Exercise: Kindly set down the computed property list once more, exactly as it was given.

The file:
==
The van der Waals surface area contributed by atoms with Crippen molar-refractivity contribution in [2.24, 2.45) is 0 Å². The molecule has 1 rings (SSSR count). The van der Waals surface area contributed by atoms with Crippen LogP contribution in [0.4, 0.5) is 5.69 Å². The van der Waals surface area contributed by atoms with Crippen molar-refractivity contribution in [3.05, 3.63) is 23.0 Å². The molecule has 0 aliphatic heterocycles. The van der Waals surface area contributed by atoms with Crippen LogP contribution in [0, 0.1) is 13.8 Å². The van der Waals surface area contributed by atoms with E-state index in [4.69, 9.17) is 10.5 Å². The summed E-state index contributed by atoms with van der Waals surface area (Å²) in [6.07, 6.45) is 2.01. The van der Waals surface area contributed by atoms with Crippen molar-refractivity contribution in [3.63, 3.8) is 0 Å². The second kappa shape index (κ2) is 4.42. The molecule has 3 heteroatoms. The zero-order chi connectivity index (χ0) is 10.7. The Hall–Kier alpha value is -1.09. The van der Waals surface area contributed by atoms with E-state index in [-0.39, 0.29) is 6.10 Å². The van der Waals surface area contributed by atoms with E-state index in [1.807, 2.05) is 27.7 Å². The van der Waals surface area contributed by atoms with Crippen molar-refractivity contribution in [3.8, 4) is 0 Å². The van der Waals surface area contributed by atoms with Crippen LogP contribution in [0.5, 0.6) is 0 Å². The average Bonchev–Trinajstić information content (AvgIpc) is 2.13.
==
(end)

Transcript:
The van der Waals surface area contributed by atoms with Crippen molar-refractivity contribution in [2.24, 2.45) is 0 Å². The molecule has 1 rings (SSSR count). The van der Waals surface area contributed by atoms with Crippen LogP contribution in [0.4, 0.5) is 5.69 Å². The van der Waals surface area contributed by atoms with Crippen molar-refractivity contribution in [3.05, 3.63) is 23.0 Å². The molecule has 0 aliphatic heterocycles. The van der Waals surface area contributed by atoms with Crippen LogP contribution in [0, 0.1) is 13.8 Å². The van der Waals surface area contributed by atoms with E-state index in [4.69, 9.17) is 10.5 Å². The summed E-state index contributed by atoms with van der Waals surface area (Å²) in [6.07, 6.45) is 2.01. The van der Waals surface area contributed by atoms with Crippen molar-refractivity contribution in [3.63, 3.8) is 0 Å². The second kappa shape index (κ2) is 4.42. The molecule has 3 heteroatoms. The zero-order chi connectivity index (χ0) is 10.7. The Hall–Kier alpha value is -1.09. The van der Waals surface area contributed by atoms with E-state index in [-0.39, 0.29) is 6.10 Å². The van der Waals surface area contributed by atoms with E-state index in [1.807, 2.05) is 27.7 Å². The van der Waals surface area contributed by atoms with Crippen molar-refractivity contribution in [3.8, 4) is 0 Å². The van der Waals surface area contributed by atoms with Crippen LogP contribution in [0.5, 0.6) is 0 Å². The average Bonchev–Trinajstić information content (AvgIpc) is 2.13.